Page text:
The chief executive of Northern Ireland's shadow Health and Social Care Authority is to leave the NHS there for a job with NHS London.

Former strategic health authority chief executive David Sissling had been brought in to help oversee a radical restructuring of Northern Ireland's health services in August 2006.

The authority had been due to be formally established in April next year. But plans to replace four health boards with the single authority and seven new local commissioning groups were put on hold in the summer by new health minister, Michael McGimpsey. He argued that the newly devolved administration should review changes proposed under direct rule.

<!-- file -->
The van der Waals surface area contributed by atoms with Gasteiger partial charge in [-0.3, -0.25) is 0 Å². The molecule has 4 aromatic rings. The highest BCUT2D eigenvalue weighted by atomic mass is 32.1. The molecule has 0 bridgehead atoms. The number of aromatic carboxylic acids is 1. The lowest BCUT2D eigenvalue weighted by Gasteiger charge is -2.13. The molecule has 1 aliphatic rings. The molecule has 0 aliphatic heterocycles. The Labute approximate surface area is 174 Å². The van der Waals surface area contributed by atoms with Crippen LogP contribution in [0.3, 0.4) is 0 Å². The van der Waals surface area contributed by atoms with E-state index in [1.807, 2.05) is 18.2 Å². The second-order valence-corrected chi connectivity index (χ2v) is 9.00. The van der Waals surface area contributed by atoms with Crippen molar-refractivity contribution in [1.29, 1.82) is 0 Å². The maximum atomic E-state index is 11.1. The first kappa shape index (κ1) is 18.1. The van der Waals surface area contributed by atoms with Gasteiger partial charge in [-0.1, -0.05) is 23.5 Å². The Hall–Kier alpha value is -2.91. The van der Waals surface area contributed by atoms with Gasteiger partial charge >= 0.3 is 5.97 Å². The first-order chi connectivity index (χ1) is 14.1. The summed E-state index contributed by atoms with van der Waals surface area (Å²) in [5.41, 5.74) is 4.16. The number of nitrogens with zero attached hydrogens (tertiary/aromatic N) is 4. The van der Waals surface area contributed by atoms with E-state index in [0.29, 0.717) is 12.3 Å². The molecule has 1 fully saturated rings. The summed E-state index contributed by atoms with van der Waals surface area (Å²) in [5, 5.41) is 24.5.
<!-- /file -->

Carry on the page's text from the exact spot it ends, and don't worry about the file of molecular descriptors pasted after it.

The British Medical Association and the NHS Confederation condemned the delay. Both said they regretted Mr Sissling's departure.

NHS Confederation in Northern Ireland director Alan Gilbert said: 'We had accepted the regional authority and commissioning groups and wanted to go ahead as soon as possible.'

It had left 2,000 commissioning staff with an uncertain future, he added, and disappointed 62 health professionals and others appointed to work with the groups.

Mr McGimpsey said no new appointment would be made until new health structures were decided.

Mr Sissling will join NHS London in February 2008 as programme director for health for London, overseeing the primary care trust-led review of health services in the capital.

HSJ understands he was headhunted for the job in London. He was not available to comment.